What Would It Take For Teachers To Go Back To The Classroom This Fall NPR's Ailsa Chang talks with Lily García, president of the National Education Association, about what teachers need as schools begin making plans for reopening in the fall.
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What Would It Take For Teachers To Go Back To The Classroom This Fall

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What Would It Take For Teachers To Go Back To The Classroom This Fall

What Would It Take For Teachers To Go Back To The Classroom This Fall

What Would It Take For Teachers To Go Back To The Classroom This Fall

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  • <iframe src="https://www.npr.org/player/embed/888510026/888510027" width="100%" height="290" frameborder="0" scrolling="no" title="NPR embedded audio player">
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NPR's Ailsa Chang talks with Lily García, president of the National Education Association, about what teachers need as schools begin making plans for reopening in the fall.

AILSA CHANG, HOST:

How and where to educate America's schoolchildren in the middle of a pandemic is the question vexing much of the country right now. President Trump says students must return to school in the fall. He made that point in a White House roundtable this afternoon.

(SOUNDBITE OF ARCHIVED RECORDING)

PRESIDENT DONALD TRUMP: So what we want to do is we want to get our schools open. We want to get them open quickly, beautifully in the fall.

CHANG: The American Academy of Pediatrics is urging educators and policymakers to do everything they can to get students physically into schools. And parents, in poll after poll, say they're worried about their children's safety. But at the same time, they are overwhelmed by the demands of distance learning. So what are teachers saying?

Well, to answer that question, we're joined now by Lily Eskelsen Garcia. She's president of the National Education Association, the country's biggest union. Welcome.

LILY ESKELSEN GARCIA: Thank you so much, and thank you for doing this important story.

CHANG: Well, it - I know that you testified before Congress this afternoon and participated in the discussion at the White House. So let's just start with, what does your union say about how or even whether schools should reopen this fall?

ESKELSEN GARCIA: I have to start because I have never been so upset with Donald Trump before, and I'm upset with him almost every day. Let me just tell folks - under no circumstances take medical advice from Donald Trump or Betsy DeVos, especially on the health and safety of your children. I had 39 sixth-graders one year. That was not healthy before a pandemic. But I need to say, yes, parents want their kids back in school. And yes, teachers want their kids back in school. We miss our kids. We hate doing these Zoom classes. We have got to open schools, and we've got to open them safely. That's the...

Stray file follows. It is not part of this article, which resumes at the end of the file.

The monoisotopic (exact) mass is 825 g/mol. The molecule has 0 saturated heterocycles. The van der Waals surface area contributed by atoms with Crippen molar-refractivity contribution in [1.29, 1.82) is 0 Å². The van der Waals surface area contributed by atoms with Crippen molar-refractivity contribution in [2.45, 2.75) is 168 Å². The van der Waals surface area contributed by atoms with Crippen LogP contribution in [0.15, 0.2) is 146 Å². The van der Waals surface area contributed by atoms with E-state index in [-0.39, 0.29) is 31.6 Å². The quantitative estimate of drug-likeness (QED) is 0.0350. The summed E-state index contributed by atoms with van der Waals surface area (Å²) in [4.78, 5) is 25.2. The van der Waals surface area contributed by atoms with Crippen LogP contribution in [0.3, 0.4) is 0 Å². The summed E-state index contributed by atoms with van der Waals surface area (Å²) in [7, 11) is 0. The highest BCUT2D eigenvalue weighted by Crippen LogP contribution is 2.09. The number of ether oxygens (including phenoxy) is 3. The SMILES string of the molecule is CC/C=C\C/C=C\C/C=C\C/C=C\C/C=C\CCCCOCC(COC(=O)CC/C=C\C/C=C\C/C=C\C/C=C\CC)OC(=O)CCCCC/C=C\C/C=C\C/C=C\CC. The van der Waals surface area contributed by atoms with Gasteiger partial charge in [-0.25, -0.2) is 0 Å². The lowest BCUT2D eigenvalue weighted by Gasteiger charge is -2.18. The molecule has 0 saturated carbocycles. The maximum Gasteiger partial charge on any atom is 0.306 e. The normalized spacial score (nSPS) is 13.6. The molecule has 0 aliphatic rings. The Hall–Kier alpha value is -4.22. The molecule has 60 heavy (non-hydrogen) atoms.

CHANG: OK. So what would that take?

ESKELSEN GARCIA: ...The No. 1 thing on our wish list. Well, first of all, you have to follow the CDC guidance. When you have someone going - oh, please don't follow the CDC guidance - that's our guidance. Oh, my God. OK. So here's what we need. First of all - and even the Academy of Pediatrics - nobody, like, read the first page of that report. It said when it's safe and where it's safe. This is going to look really different if you're in a little rural town in Montana that doesn't have one COVID...

CHANG: Right, right.

ESKELSEN GARCIA: ...Or if you're in the suburbs of Salt Lake City where there's a spike or if you're in Orlando. So first thing - 14 days of decline of infections in your area. You have to have good data. So first of all, don't listen to, we need to stop testing. No, you need to test, and you need to have good data. And here's what they said to a restaurant. They've given more guidance to restaurants on how to open safely than Orchard Elementary School. Distancing, disinfecting - where's those mask and gloves? And you have got to do testing for the virus and constant wellness checks throughout the school so you know if someone there is infecting students and staff.

CHANG: Right. Well, let me ask you, though - you know, the recession means that school budgets are facing their biggest cuts in decades. So is there enough money, you think, to retrofit schools for smaller classrooms for this social distancing that you're describing?

ESKELSEN GARCIA: Absolutely not. Now...

CHANG: OK.

ESKELSEN GARCIA: ...Here's what we're asking. And I know it's - see how I'm keeping all of the four-letter words in side? Why was it so easy when it was Shake Shack that needed extra money? When it was Shake Shack and small businesses and big businesses, it was holding hands and singing "Kumbaya" across the aisle. And now it's a public school at a time when our funding sources, the taxes that fund us, have fallen off a cliff. We are looking at upwards of a million teachers and support staff being laid off; pink slips are being written right now. And something that was going to be very difficult to do is now impossible.

And here is Mitch McConnell sitting on the HEROES Act that was passed by the House that would give...

CHANG: The Senate majority leader.

ESKELSEN GARCIA: Exactly. Billions of dollars would go to public schools. And let me tell you, it would go to our Title I schools in poverty first and foremost. And they're sitting on it like they have no idea how we could have more money. We're asking for the same consideration they gave Shake Shack.

CHANG: OK. Lily Eskelsen Garcia is the president of the National Education Association.

Thank you very much for joining us today.

ESKELSEN GARCIA: Thank you.

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